WCDMA (wideband code division multiple access) : Another name for UMTS (Universal Mobile Telecommunications System), a cellular network also referred to as 3GPP. As the name suggests, WCDMA is based on CDMA technology and was envisioned for the next generation of GSM. It’s a European standard designed to support data transmission rates of 144kbps for use in vehicles, 384kbps for pedestrian use and up to 2mbps for use indoors.

WiBro (Wireless Broadband) : A wireless broadband Internet technology being developed by Korean telecommunications companies. In February 2002, the Korean government allocated 100MHz of electromagnetic spectrum in the 2.3GHz band, and in late 2004, WiBro Phase 1 was standardized by the TTA (Telecommunications Technology Association) of Korea. WiBro base stations will offer an aggregate data throughput of 30mbps to 50mbps and allow Internet usage within a radius of 3.1 miles. WiBro uses only licensed radio spectrum, which all but eliminates the chance of interference from other transmissions. SK Telecom and Hanaro Telecom have announced a partnership to roll out WiBro nationwide in Korea, excluding Seoul and six provincial cities, where independent networks will be installed.

Wi-Fi or WLAN (Wireless Local Area Networks) : A wireless network based on a series of specifications from the Institute of Electrical and Electronics Engineers (IEEE) called 802.11. Wi-Fi uses unlicensed radio frequency, mostly in the 2.4GHz band. It enables a person with a wireless-enabled computer or PDA to connect to the Internet via a wireless access point. The geographical region covered by one or several access points is called a hot spot. Wi-Fi was intended to be used for mobile devices and local-area networks, but it is now often used for Internet access outdoors. Several cities, including Philadelphia and San Francisco, plan to install citywide Wi-Fi systems for use by all citizens in each municipality. There are several types of Wi-Fi:

  • 802.11a (offering transmission speeds of 24mbps to 54mbps)
  • 802.11b (6mbps to 11mbps) and 802.11g (24mbps to 54 mbps)
  • 802.11n (50mbps to 100mbps) is a proposed specification that will become a Wi-Fi standard once it’s finalized by the IEEE, and the Wi-Fi Alliance completes its interoperability testing.

WiMax (Worldwide Interoperability for Microwave Access) : Also known as the IEEE 802.16 group of standards, defines a packet-based wireless technology that provides high-throughput broadband connections over long distances. WiMax can be used for a number of applications, including “last mile” broadband connections, hotspots and high-speed connections for businesses. The mobile standard 802.11e was just ratified by the Institute of Electrical and Electronics Engineers (IEEE), a standards-making body, in January 2006. WiMax is similar to Wi-Fi in concept, but it has certain features aimed at improving performance and that should permit usage over much greater distances. WiMax supports peak data speeds of about 70mbps, with average user data rates between 1mbps and 10mbps. It uses a combination of licensed and unlicensed bandwidth. Intel, along with several corporate sponsors, is working with the wireless industry to drive deployment of WiMax networks.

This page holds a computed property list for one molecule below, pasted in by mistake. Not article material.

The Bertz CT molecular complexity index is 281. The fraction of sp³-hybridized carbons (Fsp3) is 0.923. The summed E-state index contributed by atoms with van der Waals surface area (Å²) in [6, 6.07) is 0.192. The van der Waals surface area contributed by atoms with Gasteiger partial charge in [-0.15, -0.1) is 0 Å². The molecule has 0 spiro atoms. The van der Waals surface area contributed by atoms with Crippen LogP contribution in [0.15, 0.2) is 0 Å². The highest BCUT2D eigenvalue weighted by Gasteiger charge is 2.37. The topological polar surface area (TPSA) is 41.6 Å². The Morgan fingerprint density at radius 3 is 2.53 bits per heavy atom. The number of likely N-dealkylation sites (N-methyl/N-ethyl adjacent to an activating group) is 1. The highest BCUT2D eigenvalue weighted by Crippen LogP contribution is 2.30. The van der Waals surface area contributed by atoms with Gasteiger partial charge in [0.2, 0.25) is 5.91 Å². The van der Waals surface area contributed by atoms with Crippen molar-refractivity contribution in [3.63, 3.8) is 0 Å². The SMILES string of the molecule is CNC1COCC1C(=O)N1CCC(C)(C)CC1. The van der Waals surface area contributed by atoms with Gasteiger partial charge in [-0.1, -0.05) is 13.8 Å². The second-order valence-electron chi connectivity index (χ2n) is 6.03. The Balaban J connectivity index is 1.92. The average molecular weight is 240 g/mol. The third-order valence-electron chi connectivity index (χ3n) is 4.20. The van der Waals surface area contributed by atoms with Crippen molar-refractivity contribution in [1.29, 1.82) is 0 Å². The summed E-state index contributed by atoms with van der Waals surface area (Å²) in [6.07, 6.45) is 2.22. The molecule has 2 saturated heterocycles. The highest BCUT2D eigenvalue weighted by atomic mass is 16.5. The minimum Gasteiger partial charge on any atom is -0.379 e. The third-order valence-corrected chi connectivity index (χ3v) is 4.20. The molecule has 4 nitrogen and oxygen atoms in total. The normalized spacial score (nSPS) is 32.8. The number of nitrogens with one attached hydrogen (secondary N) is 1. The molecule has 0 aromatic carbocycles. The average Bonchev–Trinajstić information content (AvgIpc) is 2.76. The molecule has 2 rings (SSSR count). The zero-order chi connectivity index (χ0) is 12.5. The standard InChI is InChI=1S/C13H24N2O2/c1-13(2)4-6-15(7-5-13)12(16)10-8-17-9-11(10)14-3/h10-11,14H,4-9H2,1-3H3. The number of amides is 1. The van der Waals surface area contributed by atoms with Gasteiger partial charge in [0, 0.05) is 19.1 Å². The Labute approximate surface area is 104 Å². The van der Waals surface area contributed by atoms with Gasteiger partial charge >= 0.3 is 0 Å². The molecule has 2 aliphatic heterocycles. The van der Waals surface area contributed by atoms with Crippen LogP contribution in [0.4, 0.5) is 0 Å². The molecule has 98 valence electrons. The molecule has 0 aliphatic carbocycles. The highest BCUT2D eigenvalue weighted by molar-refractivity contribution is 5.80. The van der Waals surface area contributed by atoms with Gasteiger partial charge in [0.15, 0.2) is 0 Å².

Wimax applications : The bandwidth and reach of WiMAX make it suitable for the following potential applications: Connecting Wi-Fi hotspots with each other and to other parts of the Internet. Providing a wireless alternative to cable and DSL for last mile (last km) broadband access.
Providing high-speed data and telecommunications services. Providing a diverse source of Internet connectivity as part of a business continuity plan. That is, if a business has a fixed and a wireless Internet connection, especially from unrelated providers, they are unlikely to be affected by the same service outage. Providing nomadic connectivity.

WPAN (Wireless Personal Area Network) : Wireless personal area networks (WPANs) are short range wireless networks that can be used to exchange information between devices in the reach of a person and his personal space within 10-20 meters.

WirelessMAN : WirelessMAN is the official name trademarked by the IEEE 802.16 Working Group on Broadband Wireless Access Standards for its wireless metropolitan area network standard (commercially known as WiMax), which defines broadband Internet access from fixed or mobile devices via antennas. Subscriber stations communicate with base-stations that are connected to a core network. This is an alternative to fixed line networks that is simple to build and relatively inexpensive.